Massive stars

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High mass stars
High-mass stars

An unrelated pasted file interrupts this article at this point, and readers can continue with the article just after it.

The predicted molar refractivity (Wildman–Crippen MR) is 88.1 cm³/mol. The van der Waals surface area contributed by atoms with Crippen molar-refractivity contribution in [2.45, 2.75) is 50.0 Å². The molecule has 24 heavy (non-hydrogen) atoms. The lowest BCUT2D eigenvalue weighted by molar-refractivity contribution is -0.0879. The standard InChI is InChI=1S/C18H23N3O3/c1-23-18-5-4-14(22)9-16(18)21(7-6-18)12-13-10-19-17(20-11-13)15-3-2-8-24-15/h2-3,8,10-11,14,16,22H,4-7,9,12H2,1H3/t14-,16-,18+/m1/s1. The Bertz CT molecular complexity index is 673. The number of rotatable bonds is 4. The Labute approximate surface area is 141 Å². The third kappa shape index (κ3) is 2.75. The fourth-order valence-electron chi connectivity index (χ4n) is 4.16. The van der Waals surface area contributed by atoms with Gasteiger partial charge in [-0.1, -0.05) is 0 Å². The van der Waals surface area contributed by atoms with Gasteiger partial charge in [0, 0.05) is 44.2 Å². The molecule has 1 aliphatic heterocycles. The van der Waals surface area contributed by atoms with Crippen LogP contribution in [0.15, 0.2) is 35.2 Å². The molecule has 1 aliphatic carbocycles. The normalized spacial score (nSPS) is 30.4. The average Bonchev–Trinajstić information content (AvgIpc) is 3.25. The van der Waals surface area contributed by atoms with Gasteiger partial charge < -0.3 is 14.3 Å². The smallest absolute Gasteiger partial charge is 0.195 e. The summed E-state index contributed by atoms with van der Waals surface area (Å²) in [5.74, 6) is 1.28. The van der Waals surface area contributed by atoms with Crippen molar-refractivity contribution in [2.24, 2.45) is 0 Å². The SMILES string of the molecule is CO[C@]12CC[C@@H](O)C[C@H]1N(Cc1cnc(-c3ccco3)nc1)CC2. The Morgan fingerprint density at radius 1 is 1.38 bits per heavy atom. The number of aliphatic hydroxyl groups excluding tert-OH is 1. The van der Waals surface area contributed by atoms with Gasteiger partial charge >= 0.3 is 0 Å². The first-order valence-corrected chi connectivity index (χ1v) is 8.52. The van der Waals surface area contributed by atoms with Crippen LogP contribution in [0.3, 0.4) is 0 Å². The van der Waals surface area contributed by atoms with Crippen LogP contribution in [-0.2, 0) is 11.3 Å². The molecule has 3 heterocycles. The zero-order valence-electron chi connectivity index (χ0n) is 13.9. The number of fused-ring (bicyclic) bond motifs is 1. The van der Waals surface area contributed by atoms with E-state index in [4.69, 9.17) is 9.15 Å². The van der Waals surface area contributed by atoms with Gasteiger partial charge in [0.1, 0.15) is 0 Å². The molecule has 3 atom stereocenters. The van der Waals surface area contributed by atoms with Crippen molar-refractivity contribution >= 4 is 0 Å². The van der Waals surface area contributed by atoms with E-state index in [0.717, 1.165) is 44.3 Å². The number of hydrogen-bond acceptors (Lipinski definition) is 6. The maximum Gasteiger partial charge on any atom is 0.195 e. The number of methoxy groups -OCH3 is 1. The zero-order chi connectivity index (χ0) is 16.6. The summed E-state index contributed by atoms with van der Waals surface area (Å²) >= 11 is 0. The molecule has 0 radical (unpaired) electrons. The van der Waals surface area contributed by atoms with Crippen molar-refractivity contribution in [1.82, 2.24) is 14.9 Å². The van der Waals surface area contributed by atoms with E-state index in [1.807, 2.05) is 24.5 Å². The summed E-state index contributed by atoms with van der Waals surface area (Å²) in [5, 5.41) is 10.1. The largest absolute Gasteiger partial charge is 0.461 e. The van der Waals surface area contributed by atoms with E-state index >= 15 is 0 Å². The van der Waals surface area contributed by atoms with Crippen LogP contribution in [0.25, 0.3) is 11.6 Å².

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definition A star whose mass is larger than approximately 10 solar masses. The spectral types of massive stars range from about B3 (B star) to O2 (O star) and include Wolf-Rayet stars as well as Luminous Blue Variables. Massive stars are very rare; for each star of 20 solar masses there are some 100,000 stars of 1 solar mass. Despite this rarity, they play a key role in astrophysics. They are major sites of nucleosynthesis beyond oxygen and, therefore, are mainly responsible for the chemical evolution of galaxies. Due to their high ultraviolet flux and powerful stellar winds, they bring about interesting phenomena in the interstellar medium, like H II regions, turbulence, shocks, bubbles, and so on. Massive stars are progenitors of supernovae (type Ia, type Ic and type II), neutron stars, and black holes. The formation processes of massive stars is still an unresolved problem. For massive stars the accretion time scale is larger than the Kelvin-Helmholtz time scale. This means that massive stars reach the main sequence while accretion is still going on.
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